The application of the apportionment rules to South African retirement fund benefits due to South African residents who contributed to these funds while they worked abroad, is currently not clear. The South African Revenue Service (“SARS”) holds the view that lumps sum benefits should be treated differently from annuity payments. This view impacts on the tax treatment of provident fund payments and the lump sum portion of pension fund payments.
The apportionment rules as they applied to December 2011
The Income Tax Act (“the Act”) contained specific statutory source rules that applied to the apportionment of pension fund benefits. Previously, section 9(1)(g)(ii) in principle, provided that a portion of a pension granted to an individual would be deemed to be from a source within South Africa, if the services were rendered in South Africa for at least 2 years during the 10 years immediately preceding the date on which the pension first became due. The application of this statutory rule meant that a resident who worked outside of South Africa for more than 2 out of the 10 years prior to his retirement would be able to apply the apportionment rules and exempt all or a portion of his/her pension benefit, depending on the amount of time he/she spent working outside of South Africa.
The apportionment rules applicable from January 2012
Section 9 of the Act has been amended with effect from 1 January 2012. This also affects the source rules applicable to retirement fund payments and consequently, the apportionment of these benefits.
In terms of section 9(2)(i) of the Act, an amount is deemed to have been received by or accrued to a person from a source in South Africa if that amount constitutes a pension and the services in respect of which that amount is so received or accrues were rendered in South Africa. However, in terms of the proviso to section 9(2)(i), if the amount is received for services which were rendered partly within and partly outside South Africa, the portion of the amount to be included in the individual’s taxable income must be calculated pro rata to the time spent rendering services in South Africa, e.g. if 4 out of any 10 years’ of services were rendered in South Africa, 40% of the pension will be sourced here.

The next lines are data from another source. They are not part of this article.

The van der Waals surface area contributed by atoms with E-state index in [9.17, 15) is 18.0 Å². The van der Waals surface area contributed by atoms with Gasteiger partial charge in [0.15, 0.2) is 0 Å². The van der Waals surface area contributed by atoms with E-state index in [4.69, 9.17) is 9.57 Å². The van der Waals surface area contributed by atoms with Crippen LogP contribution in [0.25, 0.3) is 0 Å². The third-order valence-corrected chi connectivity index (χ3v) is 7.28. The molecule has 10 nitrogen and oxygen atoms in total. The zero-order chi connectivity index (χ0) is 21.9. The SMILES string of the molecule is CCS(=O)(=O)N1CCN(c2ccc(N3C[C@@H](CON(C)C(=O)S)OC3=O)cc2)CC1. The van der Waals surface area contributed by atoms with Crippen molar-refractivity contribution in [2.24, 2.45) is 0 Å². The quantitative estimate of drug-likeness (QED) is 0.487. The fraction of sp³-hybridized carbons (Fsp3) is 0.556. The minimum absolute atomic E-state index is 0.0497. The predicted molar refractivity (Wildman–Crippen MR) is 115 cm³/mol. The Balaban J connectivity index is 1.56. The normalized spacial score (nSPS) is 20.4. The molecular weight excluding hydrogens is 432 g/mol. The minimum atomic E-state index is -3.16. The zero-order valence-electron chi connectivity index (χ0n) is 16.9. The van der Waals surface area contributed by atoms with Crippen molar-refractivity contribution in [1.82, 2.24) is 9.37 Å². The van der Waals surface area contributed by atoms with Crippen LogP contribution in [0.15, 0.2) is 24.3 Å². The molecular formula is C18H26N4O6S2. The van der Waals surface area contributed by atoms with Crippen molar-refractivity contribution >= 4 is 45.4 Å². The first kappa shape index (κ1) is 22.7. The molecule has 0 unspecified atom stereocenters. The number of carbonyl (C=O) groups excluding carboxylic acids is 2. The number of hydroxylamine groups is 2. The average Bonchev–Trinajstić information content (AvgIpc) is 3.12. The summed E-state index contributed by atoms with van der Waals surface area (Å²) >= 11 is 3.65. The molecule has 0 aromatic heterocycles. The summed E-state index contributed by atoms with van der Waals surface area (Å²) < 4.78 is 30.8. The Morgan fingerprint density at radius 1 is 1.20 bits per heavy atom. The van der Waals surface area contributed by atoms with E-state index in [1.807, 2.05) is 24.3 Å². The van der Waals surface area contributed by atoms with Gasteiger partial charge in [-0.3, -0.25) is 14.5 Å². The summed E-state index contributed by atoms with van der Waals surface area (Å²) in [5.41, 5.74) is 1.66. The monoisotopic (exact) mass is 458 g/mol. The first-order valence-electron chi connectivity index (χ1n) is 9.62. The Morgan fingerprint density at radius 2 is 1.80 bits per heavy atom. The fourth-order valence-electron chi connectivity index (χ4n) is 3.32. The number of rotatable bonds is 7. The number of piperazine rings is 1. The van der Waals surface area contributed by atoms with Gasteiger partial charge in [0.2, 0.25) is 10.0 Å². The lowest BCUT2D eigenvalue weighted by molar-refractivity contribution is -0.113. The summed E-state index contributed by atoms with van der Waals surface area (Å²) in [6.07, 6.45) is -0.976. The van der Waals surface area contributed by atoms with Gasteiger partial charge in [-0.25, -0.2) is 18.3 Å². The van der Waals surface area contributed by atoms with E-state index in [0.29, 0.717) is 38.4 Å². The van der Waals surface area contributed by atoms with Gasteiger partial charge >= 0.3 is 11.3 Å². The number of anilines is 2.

The portion of the pension which is sourced outside South Africa in terms of this provision and is received as consideration for past employment outside South Africa will be exempt from South African tax in terms of section 10(1)(gC) of the Act.
Concern with lump sum payments
The apportionment of retirement fund benefits have been simplified through the amendment of the source rules and certainly provide some clarity going forward for individuals working abroad.
The issue we have encountered with SARS is, however, that they only apply the apportionment rules to annuity payments and not to the lump sum component of retirement fund payments. This appears to be because of their strict interpretation of the meaning of a pension payment.
We do not agree with this view because retirement fund lump sum benefits are specifically included in the gross income of a taxpayer in paragraph 2(1) of the Second Schedule to the Act.
SARS’ current view of the treatment of lump sum benefits unfairly prejudices individuals who have participated in a provident fund. The effect of their view is that individuals who retire from a provident fund and receive a lump sum benefit are not able to claim a tax exemption in respect of the portion that relates to their services rendered outside South Africa. It is unclear, why in principle, the apportionment rules relating to lump sum payments should be any different from those applicable to annuity payments. This view also does not correspond with international guidelines set out in the OECD commentary.
We understand that the issue is currently being addressed by National Treasury and SARS and hope for clarification and confirmation of the uniform treatment in the next set of legislation.